Energy use is a world-wide concern. Everyone, including school communities, has an important role to play in increasing awareness of energy issues and improving energy efficiency.
The energy required for heating, lighting and powering equipment in an ordinary school classroom releases about 4,000 kg of CO2 every year – enough to fill four hot-air balloons 10 metres in diameter. UK schools spend about £450m on energy each year, three times as much as they do on books, and about 3.5% of their budgets.
Some schools will spend four times more per pupil than similar schools in the same region. The difference is often to do with how effectively schools manage their energy use. Surveys show that, through simple low-cost and no-cost measures, schools can reduce their fuel bills by up to 10% while also reducing their CO2 emissions.
Schools with buildings that have a floor area in excess of 500m² are required to have a Display Energy Certificate (DEC). This was effective from January 2013. DECs have been introduced to raise public awareness of the actual energy use and energy efficiency of the buildings they visit. A DEC certificate presents the actual energy use of a building on an A-G scale where A is the most energy efficient and G is the least. The certificate is similar to those that are required for fridges and other new white goods.The DEC has to be displayed in a prominent place visible to the public. It must be updated each year and will need to be accompanied by an ‘advisory report’ listing measures to improve the performance. This report can last up to seven years before it too will need to be updated, but will not be required to be displayed along with the DEC. To retrieve the certificate using the postcode of your school visit this website.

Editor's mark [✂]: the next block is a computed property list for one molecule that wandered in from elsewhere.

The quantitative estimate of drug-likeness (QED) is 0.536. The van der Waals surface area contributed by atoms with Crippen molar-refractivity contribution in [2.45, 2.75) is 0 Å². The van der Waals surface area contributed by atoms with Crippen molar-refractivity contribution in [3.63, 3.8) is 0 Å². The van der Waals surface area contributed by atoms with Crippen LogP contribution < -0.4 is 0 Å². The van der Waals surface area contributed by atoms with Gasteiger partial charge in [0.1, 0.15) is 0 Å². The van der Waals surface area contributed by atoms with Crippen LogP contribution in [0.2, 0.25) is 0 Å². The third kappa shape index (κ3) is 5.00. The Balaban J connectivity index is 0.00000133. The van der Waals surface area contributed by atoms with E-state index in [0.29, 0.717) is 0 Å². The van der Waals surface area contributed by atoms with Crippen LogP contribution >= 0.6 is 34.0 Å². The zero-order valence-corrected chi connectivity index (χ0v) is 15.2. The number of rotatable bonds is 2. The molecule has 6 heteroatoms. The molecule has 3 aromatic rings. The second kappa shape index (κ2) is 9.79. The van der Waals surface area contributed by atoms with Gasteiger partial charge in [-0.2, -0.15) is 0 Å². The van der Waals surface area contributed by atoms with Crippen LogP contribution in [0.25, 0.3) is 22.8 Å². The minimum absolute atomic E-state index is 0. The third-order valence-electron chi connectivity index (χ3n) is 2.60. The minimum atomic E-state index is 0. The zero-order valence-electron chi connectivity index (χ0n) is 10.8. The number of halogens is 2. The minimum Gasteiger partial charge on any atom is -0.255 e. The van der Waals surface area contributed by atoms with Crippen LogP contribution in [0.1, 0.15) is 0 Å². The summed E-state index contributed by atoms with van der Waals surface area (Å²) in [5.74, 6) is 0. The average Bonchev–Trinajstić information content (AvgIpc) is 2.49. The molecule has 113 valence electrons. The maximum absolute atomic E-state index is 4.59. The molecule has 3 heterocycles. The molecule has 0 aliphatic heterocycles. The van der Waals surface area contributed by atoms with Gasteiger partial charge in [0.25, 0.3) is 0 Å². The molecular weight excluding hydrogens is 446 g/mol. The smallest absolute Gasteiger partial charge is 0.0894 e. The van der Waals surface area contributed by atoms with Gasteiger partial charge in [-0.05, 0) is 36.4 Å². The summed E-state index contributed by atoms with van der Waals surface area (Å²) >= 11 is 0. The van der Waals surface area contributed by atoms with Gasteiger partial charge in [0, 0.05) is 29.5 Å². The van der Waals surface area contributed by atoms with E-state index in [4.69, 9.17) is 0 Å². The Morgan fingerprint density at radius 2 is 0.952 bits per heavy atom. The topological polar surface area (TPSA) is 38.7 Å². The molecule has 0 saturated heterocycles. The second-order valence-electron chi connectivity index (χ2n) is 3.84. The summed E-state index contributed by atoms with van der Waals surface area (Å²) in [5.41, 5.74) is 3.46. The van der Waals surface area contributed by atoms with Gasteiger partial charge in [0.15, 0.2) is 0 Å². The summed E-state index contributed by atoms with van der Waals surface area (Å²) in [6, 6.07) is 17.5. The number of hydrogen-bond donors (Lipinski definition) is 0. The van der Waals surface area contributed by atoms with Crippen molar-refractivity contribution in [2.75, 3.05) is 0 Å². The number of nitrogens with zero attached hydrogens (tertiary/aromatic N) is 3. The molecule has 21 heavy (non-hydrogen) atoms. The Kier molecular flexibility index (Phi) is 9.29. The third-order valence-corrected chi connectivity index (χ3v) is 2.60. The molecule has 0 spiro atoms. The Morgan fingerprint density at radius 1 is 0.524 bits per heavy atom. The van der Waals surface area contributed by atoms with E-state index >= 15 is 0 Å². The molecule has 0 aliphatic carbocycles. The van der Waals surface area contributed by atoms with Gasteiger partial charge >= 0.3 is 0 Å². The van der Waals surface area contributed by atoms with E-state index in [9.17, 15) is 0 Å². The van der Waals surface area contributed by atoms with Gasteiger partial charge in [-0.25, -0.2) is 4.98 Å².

The amount of energy the world uses every day has trebled over the past century. To keep up with the growing demand for energy to heat and light our homes and power our industries, power stations are burning more and more fossil fuels. As well as using up limited natural resources, this process is releasing increasing volumes of carbon dioxide (CO2) – the gas most responsible for global climate change – into the atmosphere.
Energy use will continue to increase. Increasing evidence supports global warming. Between 1949 and 1989, tropical ocean surface temperatures increased by half a degree Celsius. Since 1983, there has been an 8% decrease in snow cover on the continents of the northern hemisphere.
All Eco-Schools are required to carry out an energy audit as part of their Environmental Review and then can choose to set targets for reducing unnecessary energy use through their Action Plan. Visit the Case Studies section for more details on how other Eco-Schools have tackled this issue. It is also worth visiting the Partners section for further information on how our Delivery Partners can advise and support schools to help them reduce their energy use.